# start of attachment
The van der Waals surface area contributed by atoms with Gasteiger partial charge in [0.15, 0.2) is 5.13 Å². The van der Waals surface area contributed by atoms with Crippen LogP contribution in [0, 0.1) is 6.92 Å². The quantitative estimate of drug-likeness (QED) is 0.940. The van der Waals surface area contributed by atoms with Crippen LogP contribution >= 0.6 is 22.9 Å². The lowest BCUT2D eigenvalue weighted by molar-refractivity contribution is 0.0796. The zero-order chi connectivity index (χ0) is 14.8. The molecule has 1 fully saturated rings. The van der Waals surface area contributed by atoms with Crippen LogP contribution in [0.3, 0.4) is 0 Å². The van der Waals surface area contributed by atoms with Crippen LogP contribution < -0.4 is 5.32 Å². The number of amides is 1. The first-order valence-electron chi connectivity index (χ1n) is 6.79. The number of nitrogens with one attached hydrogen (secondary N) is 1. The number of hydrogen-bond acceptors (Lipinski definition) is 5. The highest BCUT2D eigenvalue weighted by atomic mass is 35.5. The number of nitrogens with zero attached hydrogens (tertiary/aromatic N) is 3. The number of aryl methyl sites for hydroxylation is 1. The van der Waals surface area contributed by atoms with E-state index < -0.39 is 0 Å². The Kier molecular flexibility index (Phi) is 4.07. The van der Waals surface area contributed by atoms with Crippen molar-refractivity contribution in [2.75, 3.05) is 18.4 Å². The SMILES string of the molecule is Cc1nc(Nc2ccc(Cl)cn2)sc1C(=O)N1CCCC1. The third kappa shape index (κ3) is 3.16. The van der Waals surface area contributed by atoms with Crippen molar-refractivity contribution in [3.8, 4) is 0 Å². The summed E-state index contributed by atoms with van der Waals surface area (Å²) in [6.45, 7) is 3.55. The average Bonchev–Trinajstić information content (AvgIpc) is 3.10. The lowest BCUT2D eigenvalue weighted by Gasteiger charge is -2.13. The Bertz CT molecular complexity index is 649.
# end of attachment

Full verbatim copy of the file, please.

The van der Waals surface area contributed by atoms with Gasteiger partial charge in [0.15, 0.2) is 5.13 Å². The van der Waals surface area contributed by atoms with Crippen LogP contribution in [0, 0.1) is 6.92 Å². The quantitative estimate of drug-likeness (QED) is 0.940. The van der Waals surface area contributed by atoms with Crippen LogP contribution >= 0.6 is 22.9 Å². The lowest BCUT2D eigenvalue weighted by molar-refractivity contribution is 0.0796. The zero-order chi connectivity index (χ0) is 14.8. The molecule has 1 fully saturated rings. The van der Waals surface area contributed by atoms with Crippen LogP contribution in [0.3, 0.4) is 0 Å². The van der Waals surface area contributed by atoms with Crippen LogP contribution < -0.4 is 5.32 Å². The number of amides is 1. The first-order valence-electron chi connectivity index (χ1n) is 6.79. The number of nitrogens with one attached hydrogen (secondary N) is 1. The number of hydrogen-bond acceptors (Lipinski definition) is 5. The highest BCUT2D eigenvalue weighted by atomic mass is 35.5. The number of nitrogens with zero attached hydrogens (tertiary/aromatic N) is 3. The number of aryl methyl sites for hydroxylation is 1. The van der Waals surface area contributed by atoms with E-state index < -0.39 is 0 Å². The Kier molecular flexibility index (Phi) is 4.07. The van der Waals surface area contributed by atoms with Crippen molar-refractivity contribution in [2.75, 3.05) is 18.4 Å². The SMILES string of the molecule is Cc1nc(Nc2ccc(Cl)cn2)sc1C(=O)N1CCCC1. The third kappa shape index (κ3) is 3.16. The van der Waals surface area contributed by atoms with Crippen molar-refractivity contribution in [3.8, 4) is 0 Å². The summed E-state index contributed by atoms with van der Waals surface area (Å²) in [6.45, 7) is 3.55. The average Bonchev–Trinajstić information content (AvgIpc) is 3.10. The lowest BCUT2D eigenvalue weighted by Gasteiger charge is -2.13. The Bertz CT molecular complexity index is 649.